Scott spent a short time in Fremantle Prison in the assessment centre, and nine months at the Riverbank Juvenile Institution relating to charges of giving a false name and address to the police, having escaped legal custody, having unlawful carnal knowledge, and stealing twelve gallons of petrol. He briefly served in the Australian Army, but was discharged for being socially maladjusted. After his first band The Spektors, he formed The Valentines as co-lead singer with Vince Lovegrove. The Valentines recorded several songs written by George Young of The Easybeats including "Every Day I Have To Cry" which made the local top 5. During his tenure with The Valentines, he was one of the first Aussie Rockers to be charged with possession of marijuana.
Scott moved to Adelaide and joined the band Fraternity. The band produced the LPs "My Old Man's a Groovy Old Man" and "Flaming Galah" after moving to Sydney, and toured Europe in 1971. In 1973, just after returning home from a tour of England, Fraternity went into a form of suspended animation. In this period, Scott started playing for a band named Peter Head's Mount Lofty Rangers. It was after leaving a rehearsal with them that Scott got into a motorcycle accident and suffered serious injuries.
Fraternity reformed, replacing Scott with now-legendary singer Jimmy Barnes. The following year, while doing odd jobs in the Adelaide music scene, Scott first met the members of AC/DC, while working as a chauffeur. The band was driven by the brothers Angus and Malcolm Young, younger siblings of Scott's friend George Young. Scott was impressed by the band's energy and drive, and the naive bandmates were, in turn, quite taken with the experienced frontman. When AC/DC fired their original singer, Scott replaced him. In a 2002 interview on Australian radio station Triple J, Angus Young cited how Scott was much older than his band mates.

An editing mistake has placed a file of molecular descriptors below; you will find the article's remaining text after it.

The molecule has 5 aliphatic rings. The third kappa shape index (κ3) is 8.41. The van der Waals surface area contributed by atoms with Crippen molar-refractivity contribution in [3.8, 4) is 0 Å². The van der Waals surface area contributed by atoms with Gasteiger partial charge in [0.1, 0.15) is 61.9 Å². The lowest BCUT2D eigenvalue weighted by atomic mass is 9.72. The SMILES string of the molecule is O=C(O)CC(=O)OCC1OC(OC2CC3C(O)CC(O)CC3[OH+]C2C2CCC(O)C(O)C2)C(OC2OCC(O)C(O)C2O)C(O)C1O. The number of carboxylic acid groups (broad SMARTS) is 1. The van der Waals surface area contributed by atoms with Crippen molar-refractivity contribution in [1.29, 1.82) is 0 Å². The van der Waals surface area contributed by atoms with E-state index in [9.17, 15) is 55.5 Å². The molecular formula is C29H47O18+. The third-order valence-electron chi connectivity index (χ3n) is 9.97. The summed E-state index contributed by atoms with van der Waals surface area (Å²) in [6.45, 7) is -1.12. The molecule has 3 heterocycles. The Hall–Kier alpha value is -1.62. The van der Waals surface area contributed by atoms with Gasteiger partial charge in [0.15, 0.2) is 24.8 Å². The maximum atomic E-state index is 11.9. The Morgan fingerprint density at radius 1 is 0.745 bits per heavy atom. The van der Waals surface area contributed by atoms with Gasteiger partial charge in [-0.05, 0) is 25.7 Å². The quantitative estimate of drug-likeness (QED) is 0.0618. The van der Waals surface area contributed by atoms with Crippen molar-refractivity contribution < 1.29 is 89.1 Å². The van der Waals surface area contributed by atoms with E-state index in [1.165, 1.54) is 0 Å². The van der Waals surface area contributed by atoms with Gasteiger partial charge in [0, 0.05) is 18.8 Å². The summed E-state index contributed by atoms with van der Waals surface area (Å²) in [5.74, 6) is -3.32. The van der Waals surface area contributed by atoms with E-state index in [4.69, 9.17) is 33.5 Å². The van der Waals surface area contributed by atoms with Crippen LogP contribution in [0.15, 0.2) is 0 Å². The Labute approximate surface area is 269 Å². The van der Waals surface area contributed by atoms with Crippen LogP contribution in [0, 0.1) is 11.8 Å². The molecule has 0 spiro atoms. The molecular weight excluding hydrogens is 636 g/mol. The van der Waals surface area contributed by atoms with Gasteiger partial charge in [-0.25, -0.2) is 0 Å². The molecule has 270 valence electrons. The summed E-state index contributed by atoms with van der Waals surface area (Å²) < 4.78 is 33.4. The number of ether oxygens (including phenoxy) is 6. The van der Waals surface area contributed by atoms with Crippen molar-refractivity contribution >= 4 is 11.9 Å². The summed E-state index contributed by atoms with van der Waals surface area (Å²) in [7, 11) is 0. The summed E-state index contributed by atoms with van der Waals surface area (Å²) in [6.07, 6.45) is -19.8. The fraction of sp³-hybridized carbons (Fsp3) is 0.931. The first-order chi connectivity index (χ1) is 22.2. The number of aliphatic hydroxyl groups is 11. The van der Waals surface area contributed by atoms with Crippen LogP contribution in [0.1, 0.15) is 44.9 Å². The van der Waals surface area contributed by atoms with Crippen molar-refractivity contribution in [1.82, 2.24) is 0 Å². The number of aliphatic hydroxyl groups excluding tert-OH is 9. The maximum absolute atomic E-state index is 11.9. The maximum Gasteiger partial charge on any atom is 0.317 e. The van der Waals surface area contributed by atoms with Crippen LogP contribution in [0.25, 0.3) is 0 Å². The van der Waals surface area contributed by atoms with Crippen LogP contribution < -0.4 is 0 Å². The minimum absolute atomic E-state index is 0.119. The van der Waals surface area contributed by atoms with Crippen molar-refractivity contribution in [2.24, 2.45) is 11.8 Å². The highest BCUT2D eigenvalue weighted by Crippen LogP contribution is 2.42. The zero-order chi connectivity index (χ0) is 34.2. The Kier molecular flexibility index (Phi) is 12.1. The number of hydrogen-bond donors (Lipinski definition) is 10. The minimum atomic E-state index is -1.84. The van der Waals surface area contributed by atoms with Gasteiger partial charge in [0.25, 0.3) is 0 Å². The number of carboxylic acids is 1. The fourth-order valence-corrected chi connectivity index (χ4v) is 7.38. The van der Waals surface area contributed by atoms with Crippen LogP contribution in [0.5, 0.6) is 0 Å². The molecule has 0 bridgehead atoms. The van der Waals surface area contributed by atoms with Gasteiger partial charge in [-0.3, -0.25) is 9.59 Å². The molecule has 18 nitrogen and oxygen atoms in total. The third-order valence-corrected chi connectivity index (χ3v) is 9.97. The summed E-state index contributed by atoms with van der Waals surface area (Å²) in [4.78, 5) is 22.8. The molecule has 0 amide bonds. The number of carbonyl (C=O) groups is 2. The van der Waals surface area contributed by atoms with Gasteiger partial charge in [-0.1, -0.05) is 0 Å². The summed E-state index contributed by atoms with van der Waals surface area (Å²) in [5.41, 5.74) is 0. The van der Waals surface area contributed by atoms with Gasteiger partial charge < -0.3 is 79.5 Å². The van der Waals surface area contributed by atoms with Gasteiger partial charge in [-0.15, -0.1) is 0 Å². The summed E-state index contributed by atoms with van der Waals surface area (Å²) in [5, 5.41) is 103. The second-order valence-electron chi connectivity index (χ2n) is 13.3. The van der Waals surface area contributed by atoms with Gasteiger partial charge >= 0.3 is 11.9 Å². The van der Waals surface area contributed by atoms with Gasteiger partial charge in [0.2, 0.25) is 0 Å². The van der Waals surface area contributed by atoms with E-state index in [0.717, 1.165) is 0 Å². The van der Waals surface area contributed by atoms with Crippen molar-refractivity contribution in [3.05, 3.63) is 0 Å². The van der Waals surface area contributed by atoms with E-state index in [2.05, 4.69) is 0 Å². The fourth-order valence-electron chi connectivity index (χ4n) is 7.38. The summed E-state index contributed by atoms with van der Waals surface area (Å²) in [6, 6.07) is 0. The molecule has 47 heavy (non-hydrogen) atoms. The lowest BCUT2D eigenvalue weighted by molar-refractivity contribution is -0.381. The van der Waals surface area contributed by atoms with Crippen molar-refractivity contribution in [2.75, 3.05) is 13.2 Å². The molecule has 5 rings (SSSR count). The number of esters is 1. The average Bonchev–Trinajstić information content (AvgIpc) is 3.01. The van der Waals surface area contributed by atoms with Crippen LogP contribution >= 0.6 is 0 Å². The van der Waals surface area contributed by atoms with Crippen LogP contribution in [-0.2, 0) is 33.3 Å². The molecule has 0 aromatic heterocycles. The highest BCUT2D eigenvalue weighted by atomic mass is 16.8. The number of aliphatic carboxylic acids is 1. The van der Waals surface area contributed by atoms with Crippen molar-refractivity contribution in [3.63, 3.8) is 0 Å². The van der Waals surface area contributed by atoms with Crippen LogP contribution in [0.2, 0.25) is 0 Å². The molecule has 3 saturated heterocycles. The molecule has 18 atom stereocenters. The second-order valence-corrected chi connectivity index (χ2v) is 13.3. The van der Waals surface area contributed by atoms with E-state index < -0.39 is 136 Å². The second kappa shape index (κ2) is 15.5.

Scott's advice to Angus (the youngest member of the band) was "Whatever I do, you don't!". Scott quickly turned AC/DC from a glam band to a stripped back, foot stompin', no-nonsense rock band. At the helm of AC/DC, Bon was arguably the most charismatic front man Australia has ever seen. His tough-yet-cheeky persona on stage made him a macho icon that men revelled in and girls loved. His high-pitched vocals, mullet hairstyle, short stature, larrikin nature and loutish behaviour rolled up into an image that's been one of the most enduring in rock history.
However, Scott was also notorious for being a heavy drinker and this would eventually lead to tragedy. After a night of heavy drinking in London's Camden Town, he passed out in a friend's car and was left to "sleep it off". He was found dead in the early hours of February 19th, 1980. He was 33 years old.
The cause of death listed on his death certificate was "Acute alcoholic poisoning" and "Death by Misadventure" Shortly after his death, British singer Brian Johnson replaced him, and AC/DC recorded Back in Black, which is to this day the second best-selling album of all time. The album cover was all black as a tribute to Bon Scott. Scott was cremated and his ashes spread in Fremantle Cemetery. Sailors and other debaucherous folk are known to pay tribute to Scott by drinking at his grave. The gravesite of Bon Scott, the legendary lead singer of veteran rockers AC/DC, has become one of Australia's most treasured cultural icons (2006). More than 26 years after Scott's death, the National Trust of Australia has decreed his grave in Fremantle cemetery important enough to be included on the list of classified heritage places. Kirriemuir recently unveiled a plaque in memory of Bon.
It is sited on the doorstep of the Tourist Information Centre in Cumberland Close. His very last recorded song was a version of "Ride On" withFrench heavy-metal band Trust. Read more on Last.fm. User-contributed text is available under the Creative Commons By-SA License; additional terms may apply..
show me more